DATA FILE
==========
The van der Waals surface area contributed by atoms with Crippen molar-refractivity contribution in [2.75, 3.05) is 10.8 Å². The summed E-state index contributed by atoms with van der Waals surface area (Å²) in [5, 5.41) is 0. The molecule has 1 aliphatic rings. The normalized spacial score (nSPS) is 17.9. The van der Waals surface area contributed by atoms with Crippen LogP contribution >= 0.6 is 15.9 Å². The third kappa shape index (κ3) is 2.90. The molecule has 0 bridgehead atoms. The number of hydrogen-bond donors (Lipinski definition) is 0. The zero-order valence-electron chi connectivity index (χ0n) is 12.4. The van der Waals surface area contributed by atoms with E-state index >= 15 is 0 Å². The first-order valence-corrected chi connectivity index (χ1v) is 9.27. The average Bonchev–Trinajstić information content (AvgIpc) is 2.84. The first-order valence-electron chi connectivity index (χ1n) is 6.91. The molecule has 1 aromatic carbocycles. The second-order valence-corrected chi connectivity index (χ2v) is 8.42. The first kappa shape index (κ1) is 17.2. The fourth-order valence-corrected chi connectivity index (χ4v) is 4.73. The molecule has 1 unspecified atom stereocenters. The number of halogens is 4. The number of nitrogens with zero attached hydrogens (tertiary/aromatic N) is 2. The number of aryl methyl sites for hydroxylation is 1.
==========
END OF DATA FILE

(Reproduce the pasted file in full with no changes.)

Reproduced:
The van der Waals surface area contributed by atoms with Crippen molar-refractivity contribution in [2.75, 3.05) is 10.8 Å². The summed E-state index contributed by atoms with van der Waals surface area (Å²) in [5, 5.41) is 0. The molecule has 1 aliphatic rings. The normalized spacial score (nSPS) is 17.9. The van der Waals surface area contributed by atoms with Crippen LogP contribution >= 0.6 is 15.9 Å². The third kappa shape index (κ3) is 2.90. The molecule has 0 bridgehead atoms. The number of hydrogen-bond donors (Lipinski definition) is 0. The zero-order valence-electron chi connectivity index (χ0n) is 12.4. The van der Waals surface area contributed by atoms with E-state index >= 15 is 0 Å². The first-order valence-corrected chi connectivity index (χ1v) is 9.27. The average Bonchev–Trinajstić information content (AvgIpc) is 2.84. The first-order valence-electron chi connectivity index (χ1n) is 6.91. The molecule has 1 aromatic carbocycles. The second-order valence-corrected chi connectivity index (χ2v) is 8.42. The first kappa shape index (κ1) is 17.2. The fourth-order valence-corrected chi connectivity index (χ4v) is 4.73. The molecule has 1 unspecified atom stereocenters. The number of halogens is 4. The number of nitrogens with zero attached hydrogens (tertiary/aromatic N) is 2. The number of aryl methyl sites for hydroxylation is 1.